She closes the book and looks at me with her cat eyes. “I assure you, you don’t talk in your sleep, Young Master.”

“Thanks God.” I exhale. “Hey, when did you curl your hair?”

“Earlier.” Shaking her hair left to right she asks, “How do I look?”

“It suits you,” I answer with a smile, “you look pretty.”

Akuni’s cheeks color. “Marsha did it for me.” She points at Marsha, who is trying to iron her own hair with a flat iron in front of a compact mirror. Not in a million years.

“Do you want me to curl yours?” Marsha asks, pointing at the curling iron.

I let the textbook fall over my eyes, leaving a small space to breathe. “You don’t even dare to.”

“Uhh . . . you’re right, I don’t.” She laughs. And then, “I was thinking, why did Mikki go after that guy from class seven?”

I sent her after that guy from class seven, and I swear it’s killing me from the moment she left. I have a bad feeling about this. “Because she thought she did something to his brain. You know, her wave system and everything.” I lie.

When I told her to go after him, I didn’t do that out of pity, neither because I gave up on protecting my sister. I did send her because I was watching it happening, and I couldn’t pretend that I didn’t know what was going on anymore.

I can’t forget the look in Zel’s eyes, the way they reflected the pure terror he lived through. It flashes on my eyelids whenever they fall closed, as if engraved there. It was the same look he had back then, whenever he had to leave and go back home. Just horror. There was a distance in his eyes, and I stood watching him as he paled and fell on his knees, groans of pain escaping his throat.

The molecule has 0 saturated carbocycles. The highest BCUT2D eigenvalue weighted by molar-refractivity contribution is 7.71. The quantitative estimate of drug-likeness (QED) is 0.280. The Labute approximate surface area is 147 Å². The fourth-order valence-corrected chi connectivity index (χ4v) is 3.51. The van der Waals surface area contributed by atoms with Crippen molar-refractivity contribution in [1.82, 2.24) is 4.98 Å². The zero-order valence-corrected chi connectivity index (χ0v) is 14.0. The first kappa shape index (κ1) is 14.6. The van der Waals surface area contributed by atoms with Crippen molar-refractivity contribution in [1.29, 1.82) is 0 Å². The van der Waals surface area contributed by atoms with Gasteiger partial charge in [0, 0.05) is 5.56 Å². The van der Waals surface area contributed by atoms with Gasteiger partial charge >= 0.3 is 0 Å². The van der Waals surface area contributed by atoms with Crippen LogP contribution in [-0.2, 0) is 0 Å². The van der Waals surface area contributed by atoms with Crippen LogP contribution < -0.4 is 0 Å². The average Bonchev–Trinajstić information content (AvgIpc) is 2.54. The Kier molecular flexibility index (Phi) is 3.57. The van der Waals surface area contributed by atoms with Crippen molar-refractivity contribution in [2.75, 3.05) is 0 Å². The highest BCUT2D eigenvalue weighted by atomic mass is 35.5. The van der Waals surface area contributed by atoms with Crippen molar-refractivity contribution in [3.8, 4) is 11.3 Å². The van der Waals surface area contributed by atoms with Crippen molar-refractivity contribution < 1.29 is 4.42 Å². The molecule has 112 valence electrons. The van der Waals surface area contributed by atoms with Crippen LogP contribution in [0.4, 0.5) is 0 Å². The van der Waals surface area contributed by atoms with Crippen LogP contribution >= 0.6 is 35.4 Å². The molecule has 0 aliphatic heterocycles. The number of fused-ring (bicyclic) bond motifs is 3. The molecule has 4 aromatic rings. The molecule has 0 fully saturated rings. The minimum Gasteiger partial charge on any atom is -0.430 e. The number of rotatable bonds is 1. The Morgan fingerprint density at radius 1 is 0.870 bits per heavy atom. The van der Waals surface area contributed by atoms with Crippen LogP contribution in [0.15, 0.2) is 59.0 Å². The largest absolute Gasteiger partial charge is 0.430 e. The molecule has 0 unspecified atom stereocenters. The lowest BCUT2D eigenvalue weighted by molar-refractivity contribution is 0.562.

Heaviness settled itself in my chest, my stomach churned, and bile rose up my throat. I didn’t doubt for a second that my sister had anything to do with it, and I couldn’t leave, because at that same moment, she was eight years old all over again, hollow and helpless. She wanted to help him, and she needed a little push.

All I did was give her that push, and now I’m lamenting about it.

“Waah! Kiki, your hair is so soft!” Marsha muses in her sugary voice.

“Not at all,” Kiki whispers.

“Oh, don’t be so modest about it. It is really fluffy.”

God! Marsha doesn’t know when to shut up. Now I want to touch it.

“See, Akuni also says it’s soft,” she adds.

“Hehe, thank you.” Kiki’s tone is surely laced with a smile.

“Here Ian, you touch it too.”

Before I get the time to remove my book away or open my mouth to object, Marsha had already grabbed my hand and put it on what is for sure Kiki’s hair. My eyes open wide, my breath catches, and I spring up in my seat, making all the books clatter off the table and fall on my feet.

Silence grows thick as Kiki and I stare at one another.

Then Kiki’s face glows red, her eyes flecked with every shade of green, and glossed over so they’re sparkling like thousands of little diamonds.

I jerk my hand away and clear my throat, hoping my face isn’t as hot as my neck is. Then I stand up, “Excuse me, I’m going for a walk.” I leave the class, grab a bottle of lemon soda, and head to the rooftop.

Ah . . . Much better.